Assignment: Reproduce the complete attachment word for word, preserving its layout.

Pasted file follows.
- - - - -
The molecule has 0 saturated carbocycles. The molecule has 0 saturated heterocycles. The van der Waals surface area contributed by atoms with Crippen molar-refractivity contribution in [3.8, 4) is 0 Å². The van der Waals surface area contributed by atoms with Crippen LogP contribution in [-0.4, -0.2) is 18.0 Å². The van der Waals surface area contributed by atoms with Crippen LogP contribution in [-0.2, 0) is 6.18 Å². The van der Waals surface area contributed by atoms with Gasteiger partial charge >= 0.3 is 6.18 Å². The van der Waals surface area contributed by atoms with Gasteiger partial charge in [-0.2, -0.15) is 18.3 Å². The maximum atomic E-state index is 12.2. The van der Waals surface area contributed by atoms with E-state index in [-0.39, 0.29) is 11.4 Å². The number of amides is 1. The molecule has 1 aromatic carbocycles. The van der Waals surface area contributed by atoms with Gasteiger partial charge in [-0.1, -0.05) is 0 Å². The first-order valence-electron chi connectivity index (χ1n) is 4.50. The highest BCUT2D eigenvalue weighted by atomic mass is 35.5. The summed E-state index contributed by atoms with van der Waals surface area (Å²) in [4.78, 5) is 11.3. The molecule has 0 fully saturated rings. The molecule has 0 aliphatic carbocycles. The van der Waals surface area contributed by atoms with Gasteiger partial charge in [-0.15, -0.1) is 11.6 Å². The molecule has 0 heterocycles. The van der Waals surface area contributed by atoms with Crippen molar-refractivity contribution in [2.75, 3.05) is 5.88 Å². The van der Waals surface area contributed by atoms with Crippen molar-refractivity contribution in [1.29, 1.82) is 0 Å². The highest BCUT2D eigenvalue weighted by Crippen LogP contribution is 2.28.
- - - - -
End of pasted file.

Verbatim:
The molecule has 0 saturated carbocycles. The molecule has 0 saturated heterocycles. The van der Waals surface area contributed by atoms with Crippen molar-refractivity contribution in [3.8, 4) is 0 Å². The van der Waals surface area contributed by atoms with Crippen LogP contribution in [-0.4, -0.2) is 18.0 Å². The van der Waals surface area contributed by atoms with Crippen LogP contribution in [-0.2, 0) is 6.18 Å². The van der Waals surface area contributed by atoms with Gasteiger partial charge >= 0.3 is 6.18 Å². The van der Waals surface area contributed by atoms with Gasteiger partial charge in [-0.2, -0.15) is 18.3 Å². The maximum atomic E-state index is 12.2. The van der Waals surface area contributed by atoms with E-state index in [-0.39, 0.29) is 11.4 Å². The number of amides is 1. The molecule has 1 aromatic carbocycles. The van der Waals surface area contributed by atoms with Gasteiger partial charge in [-0.1, -0.05) is 0 Å². The first-order valence-electron chi connectivity index (χ1n) is 4.50. The highest BCUT2D eigenvalue weighted by atomic mass is 35.5. The summed E-state index contributed by atoms with van der Waals surface area (Å²) in [4.78, 5) is 11.3. The molecule has 0 fully saturated rings. The molecule has 0 aliphatic carbocycles. The van der Waals surface area contributed by atoms with Gasteiger partial charge in [-0.15, -0.1) is 11.6 Å². The molecule has 0 heterocycles. The van der Waals surface area contributed by atoms with Crippen molar-refractivity contribution in [2.75, 3.05) is 5.88 Å². The van der Waals surface area contributed by atoms with Crippen molar-refractivity contribution in [1.29, 1.82) is 0 Å². The highest BCUT2D eigenvalue weighted by Crippen LogP contribution is 2.28.